Northwestern University clinicians are tackling the stress felt by parents of medically vulnerable infants with tools including a smartphone app that manages infants’ health data, educates on common neonatal ICU issues, and supports mothers’ and fathers’ mental health.

The app is part of a comprehensive research agenda undertaken by Craig Garfield, M.D., that aims to ease the transition of families from the NICU to home. Garfield and his colleagues also conducted a survey of parents whose children were recently released from the NICU.

In a study published in the Journal of Perinatal & Neonatal Nursing, Garfield’s team interviewed 25 parents of very low-birth-weight infants (VLBW)--babies born prematurely who spent two to three months in the NICU. The scientists wanted to determine the parents’ concerns and their coping mechanisms for the period following discharge from the hospital.

The parents reported anxieties about balancing work and family, sleep deprivation and their own knowledge gap. A major theme became apparent: uncertainty about the future health of their medically vulnerable baby.

“It was really eye-opening to discover what we called in the paper ‘pervasive uncertainty,’ the uncertainty parents describe across nearly all of their abilities to care for their VLBW infants at home,” Garfield said. “They may put up a very stoic face in the hospital, but behind that face they are very nervous.”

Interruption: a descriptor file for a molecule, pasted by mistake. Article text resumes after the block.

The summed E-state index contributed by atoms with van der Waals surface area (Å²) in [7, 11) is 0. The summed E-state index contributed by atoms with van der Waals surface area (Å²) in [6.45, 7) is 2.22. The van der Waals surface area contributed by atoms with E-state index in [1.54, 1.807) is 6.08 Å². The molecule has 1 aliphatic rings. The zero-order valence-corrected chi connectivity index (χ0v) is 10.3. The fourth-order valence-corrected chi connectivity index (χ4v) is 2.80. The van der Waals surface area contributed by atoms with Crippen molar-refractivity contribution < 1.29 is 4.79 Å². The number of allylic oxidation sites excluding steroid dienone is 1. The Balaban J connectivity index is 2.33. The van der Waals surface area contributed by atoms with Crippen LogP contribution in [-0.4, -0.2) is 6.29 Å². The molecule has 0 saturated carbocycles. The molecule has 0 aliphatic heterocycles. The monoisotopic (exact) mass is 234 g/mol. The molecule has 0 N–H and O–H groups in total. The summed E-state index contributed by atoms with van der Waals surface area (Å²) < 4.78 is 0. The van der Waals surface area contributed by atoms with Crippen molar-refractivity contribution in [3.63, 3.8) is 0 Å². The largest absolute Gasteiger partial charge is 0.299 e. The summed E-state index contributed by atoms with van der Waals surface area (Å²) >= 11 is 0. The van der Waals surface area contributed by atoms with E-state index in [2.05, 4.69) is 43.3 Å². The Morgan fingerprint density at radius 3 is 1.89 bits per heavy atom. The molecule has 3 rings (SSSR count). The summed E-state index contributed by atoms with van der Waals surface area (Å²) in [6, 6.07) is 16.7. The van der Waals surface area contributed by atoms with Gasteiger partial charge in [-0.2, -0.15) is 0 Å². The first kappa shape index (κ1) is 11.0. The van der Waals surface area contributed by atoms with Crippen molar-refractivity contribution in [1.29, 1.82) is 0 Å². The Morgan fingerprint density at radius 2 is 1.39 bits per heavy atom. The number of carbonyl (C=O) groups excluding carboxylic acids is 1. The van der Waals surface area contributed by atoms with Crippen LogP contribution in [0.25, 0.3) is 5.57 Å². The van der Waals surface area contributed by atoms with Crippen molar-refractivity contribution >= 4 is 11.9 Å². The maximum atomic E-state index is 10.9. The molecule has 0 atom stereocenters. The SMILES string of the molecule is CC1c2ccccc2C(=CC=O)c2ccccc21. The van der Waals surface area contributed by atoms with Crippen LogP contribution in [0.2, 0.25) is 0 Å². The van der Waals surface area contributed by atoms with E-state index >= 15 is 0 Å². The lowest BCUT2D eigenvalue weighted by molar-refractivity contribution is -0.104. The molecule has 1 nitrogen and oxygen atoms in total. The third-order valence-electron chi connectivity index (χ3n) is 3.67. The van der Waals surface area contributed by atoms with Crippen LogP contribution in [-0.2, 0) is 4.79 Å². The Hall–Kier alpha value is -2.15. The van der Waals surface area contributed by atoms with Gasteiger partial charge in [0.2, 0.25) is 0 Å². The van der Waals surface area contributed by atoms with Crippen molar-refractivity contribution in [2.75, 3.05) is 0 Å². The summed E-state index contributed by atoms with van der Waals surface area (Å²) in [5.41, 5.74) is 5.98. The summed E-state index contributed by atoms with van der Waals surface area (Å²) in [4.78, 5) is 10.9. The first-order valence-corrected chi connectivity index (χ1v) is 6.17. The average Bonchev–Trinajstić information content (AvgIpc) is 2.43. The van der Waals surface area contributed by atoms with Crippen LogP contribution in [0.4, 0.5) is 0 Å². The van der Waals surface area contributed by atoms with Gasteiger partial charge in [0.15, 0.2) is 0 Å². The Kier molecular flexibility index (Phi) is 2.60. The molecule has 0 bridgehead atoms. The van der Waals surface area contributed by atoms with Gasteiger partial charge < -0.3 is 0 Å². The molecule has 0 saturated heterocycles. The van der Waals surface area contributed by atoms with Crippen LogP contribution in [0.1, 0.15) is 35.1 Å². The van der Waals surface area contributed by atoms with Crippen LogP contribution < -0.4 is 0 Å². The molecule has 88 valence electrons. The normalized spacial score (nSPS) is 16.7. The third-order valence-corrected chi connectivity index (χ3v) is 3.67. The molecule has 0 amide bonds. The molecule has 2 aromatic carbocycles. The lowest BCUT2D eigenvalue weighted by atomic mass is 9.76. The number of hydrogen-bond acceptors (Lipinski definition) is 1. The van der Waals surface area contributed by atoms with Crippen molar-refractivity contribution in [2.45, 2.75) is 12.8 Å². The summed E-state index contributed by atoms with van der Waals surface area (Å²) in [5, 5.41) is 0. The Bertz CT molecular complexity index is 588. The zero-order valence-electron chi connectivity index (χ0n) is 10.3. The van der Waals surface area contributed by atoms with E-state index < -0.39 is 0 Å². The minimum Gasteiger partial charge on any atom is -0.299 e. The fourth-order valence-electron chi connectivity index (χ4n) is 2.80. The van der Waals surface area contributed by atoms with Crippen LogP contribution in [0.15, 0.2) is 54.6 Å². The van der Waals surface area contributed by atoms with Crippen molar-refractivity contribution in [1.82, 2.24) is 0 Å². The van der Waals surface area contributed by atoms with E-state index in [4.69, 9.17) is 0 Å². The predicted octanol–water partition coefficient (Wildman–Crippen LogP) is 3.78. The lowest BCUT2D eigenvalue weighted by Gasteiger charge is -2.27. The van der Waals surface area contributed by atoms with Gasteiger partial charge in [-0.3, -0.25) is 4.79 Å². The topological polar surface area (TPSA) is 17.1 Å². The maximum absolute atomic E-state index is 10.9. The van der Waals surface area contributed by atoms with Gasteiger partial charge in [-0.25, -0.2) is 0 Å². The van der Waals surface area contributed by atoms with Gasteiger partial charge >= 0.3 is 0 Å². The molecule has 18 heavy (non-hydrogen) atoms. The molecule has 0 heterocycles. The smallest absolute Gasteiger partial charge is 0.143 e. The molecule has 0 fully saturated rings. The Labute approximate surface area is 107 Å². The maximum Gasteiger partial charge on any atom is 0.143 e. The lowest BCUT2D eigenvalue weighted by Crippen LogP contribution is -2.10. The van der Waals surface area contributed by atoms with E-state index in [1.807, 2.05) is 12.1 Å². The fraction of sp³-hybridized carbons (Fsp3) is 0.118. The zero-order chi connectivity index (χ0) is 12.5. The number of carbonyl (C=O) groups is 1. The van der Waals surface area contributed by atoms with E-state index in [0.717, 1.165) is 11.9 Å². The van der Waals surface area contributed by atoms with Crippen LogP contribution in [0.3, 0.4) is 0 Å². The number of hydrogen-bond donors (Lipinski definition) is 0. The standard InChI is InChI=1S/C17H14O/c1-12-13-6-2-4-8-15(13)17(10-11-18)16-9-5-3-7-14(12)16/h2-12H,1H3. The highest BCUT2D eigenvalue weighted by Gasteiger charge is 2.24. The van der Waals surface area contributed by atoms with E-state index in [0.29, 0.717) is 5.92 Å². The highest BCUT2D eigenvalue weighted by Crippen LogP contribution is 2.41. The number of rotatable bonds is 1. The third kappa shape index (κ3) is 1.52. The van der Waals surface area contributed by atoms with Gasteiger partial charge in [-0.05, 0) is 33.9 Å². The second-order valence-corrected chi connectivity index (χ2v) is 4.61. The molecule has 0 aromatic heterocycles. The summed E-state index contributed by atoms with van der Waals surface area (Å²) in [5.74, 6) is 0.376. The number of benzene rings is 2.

At the hospital, parents have access to professional caretakers, advanced monitoring systems, and social and psychological support. Garfield realized parents wanted an easy-to-use, trustworthy tool to provide information and anticipate their needs at home. The scientists developed such a tool, in the form of a smartphone app.

Garfield collaborated with Northwestern adjunct instructor Young Lee, who at the time was a scientist at Motorola Mobility. Together they designed an app called NICU-2-Home to help parents as they prepare to leave the hospital. Among its features, the app manages infants’ health data, educates on common NICU issues and supports mothers’ and fathers’ mental health.

“We wanted to take what we learned through our interviews and build a suite of services on NICU-2-Home that addressed the real needs of VLBW infants and their parents during one of the most difficult times in their lives,” Garfield said. “Our objective was to take this parent-empowering app, implement it in the NICU and test it in a randomized feasibility trial to see-- really for the first time--can an app have a measurable effect on parenting? Can we build a base of scientific evidence to support all these mobile health technologies that are being rolled out?”

Currently, Garfield and colleagues are documenting what university officials called the "promising" results of the trial.

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